Former ambassador takes over as interim chairman of TIM
TIM has a new chairman, following the resignation of Fulvio Conti last night.
The new interim chairman – until a permanent appointment can be made – is Michele Valensise (pictured), a former diplomat who was Italy’s ambassador to Brazil and then to Germany. He has been on the board of TIM – the former Telecom Italia – since May 2018.
TIM initially downplayed the resignation of Conti, who had been chairman also since May 2018, when he replaced Vivendi CEO Arnaud de Puyfontaine at the top of TIM. The company said Conti stepped down at the end of a board meeting, saying “he believes his mandate has been completed”, the board having “achieved stability in its operations and the renewed focus on creation of sustainable value for all the company’s stakeholders”.
Yet the change at the top can be seen as the latest twist in the continuing dispute between two of TIM’s major shareholders, French media company Vivendi and US activist Elliott Management.
A Vivendi spokesperson said last night: “Vivendi believes that the decisions taken today at the board meeting will help continue on the right track with a common goal between board members and shareholders. We approve the appointment of Mr Valensise. He is an independent board member proposed by Vivendi.”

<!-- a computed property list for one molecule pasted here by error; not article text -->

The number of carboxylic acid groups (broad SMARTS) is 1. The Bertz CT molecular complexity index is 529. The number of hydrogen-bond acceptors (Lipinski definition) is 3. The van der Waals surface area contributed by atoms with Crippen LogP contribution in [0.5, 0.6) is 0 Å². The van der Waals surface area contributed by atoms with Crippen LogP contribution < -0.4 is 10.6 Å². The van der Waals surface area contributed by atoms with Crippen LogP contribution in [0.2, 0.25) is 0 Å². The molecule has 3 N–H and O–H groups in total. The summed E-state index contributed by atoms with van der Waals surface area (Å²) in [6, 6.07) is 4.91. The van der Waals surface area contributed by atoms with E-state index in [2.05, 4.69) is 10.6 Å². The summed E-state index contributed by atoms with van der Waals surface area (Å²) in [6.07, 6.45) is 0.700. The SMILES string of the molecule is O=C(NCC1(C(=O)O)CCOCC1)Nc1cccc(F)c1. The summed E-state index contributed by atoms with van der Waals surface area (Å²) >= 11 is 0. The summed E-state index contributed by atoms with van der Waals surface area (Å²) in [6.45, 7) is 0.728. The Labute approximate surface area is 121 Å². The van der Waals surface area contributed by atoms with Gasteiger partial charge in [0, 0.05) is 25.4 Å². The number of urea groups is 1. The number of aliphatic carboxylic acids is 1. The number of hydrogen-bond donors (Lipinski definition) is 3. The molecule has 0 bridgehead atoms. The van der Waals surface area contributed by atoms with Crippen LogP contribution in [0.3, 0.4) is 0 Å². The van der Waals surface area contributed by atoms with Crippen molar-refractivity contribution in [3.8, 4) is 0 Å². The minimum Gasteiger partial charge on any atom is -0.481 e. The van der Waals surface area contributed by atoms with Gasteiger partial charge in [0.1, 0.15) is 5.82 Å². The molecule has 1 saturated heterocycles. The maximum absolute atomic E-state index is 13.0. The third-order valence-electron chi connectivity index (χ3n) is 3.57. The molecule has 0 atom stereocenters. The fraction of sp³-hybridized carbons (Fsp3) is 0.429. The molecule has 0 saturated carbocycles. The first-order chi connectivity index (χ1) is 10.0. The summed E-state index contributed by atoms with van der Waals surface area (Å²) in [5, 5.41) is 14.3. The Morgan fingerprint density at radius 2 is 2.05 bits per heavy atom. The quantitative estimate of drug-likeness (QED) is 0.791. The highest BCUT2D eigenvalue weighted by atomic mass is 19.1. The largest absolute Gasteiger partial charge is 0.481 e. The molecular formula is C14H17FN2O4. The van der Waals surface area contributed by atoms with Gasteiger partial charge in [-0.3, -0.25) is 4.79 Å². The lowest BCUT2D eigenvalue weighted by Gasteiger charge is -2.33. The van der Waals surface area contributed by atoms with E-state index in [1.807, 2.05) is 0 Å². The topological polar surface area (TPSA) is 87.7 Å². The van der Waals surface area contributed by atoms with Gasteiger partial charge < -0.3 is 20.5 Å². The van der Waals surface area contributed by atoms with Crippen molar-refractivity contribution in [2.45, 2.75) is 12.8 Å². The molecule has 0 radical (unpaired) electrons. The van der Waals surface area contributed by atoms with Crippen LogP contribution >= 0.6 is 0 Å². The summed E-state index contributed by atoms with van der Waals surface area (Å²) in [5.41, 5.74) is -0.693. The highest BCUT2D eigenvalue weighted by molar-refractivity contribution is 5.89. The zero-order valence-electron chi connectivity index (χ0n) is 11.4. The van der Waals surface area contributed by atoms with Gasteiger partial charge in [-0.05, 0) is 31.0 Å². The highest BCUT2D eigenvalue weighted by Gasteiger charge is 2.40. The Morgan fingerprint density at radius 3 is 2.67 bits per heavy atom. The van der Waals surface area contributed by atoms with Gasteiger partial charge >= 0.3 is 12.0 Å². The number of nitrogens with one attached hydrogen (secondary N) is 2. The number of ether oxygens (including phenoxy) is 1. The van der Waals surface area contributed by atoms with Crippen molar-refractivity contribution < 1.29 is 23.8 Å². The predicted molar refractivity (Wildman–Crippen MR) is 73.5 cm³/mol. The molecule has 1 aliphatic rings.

According to some reports, Elliott – which is the same group that is trying to shake up AT&T in the US – and Vivendi are hoping that the truce that has existed between them since earlier in 2019 will continue.
The next crucial date in the saga of TIM is 21 October, when the board meets again and aims to appoint a new permanent chairman.
His or her main challenge will be to restore some stability in the top management of TIM. The CEO, Elliott-backed Luigi Gubitosi, was appointed only 10 months ago, in November 2018, after the board fired former Vivendi executive Amos Genish. Vivendi later supported Gubitosi’s continued role, marking the start of the truce.
At the company’s international wholesale operation, Sparkle, there has been a similar revolving door at the top, with a former CEO Riccardo Delleani, returning to the role in April 2018, in place of Alessandro Talotta, only for Delleani to be ousted in favour of Mario Di Mauro just 11 months later.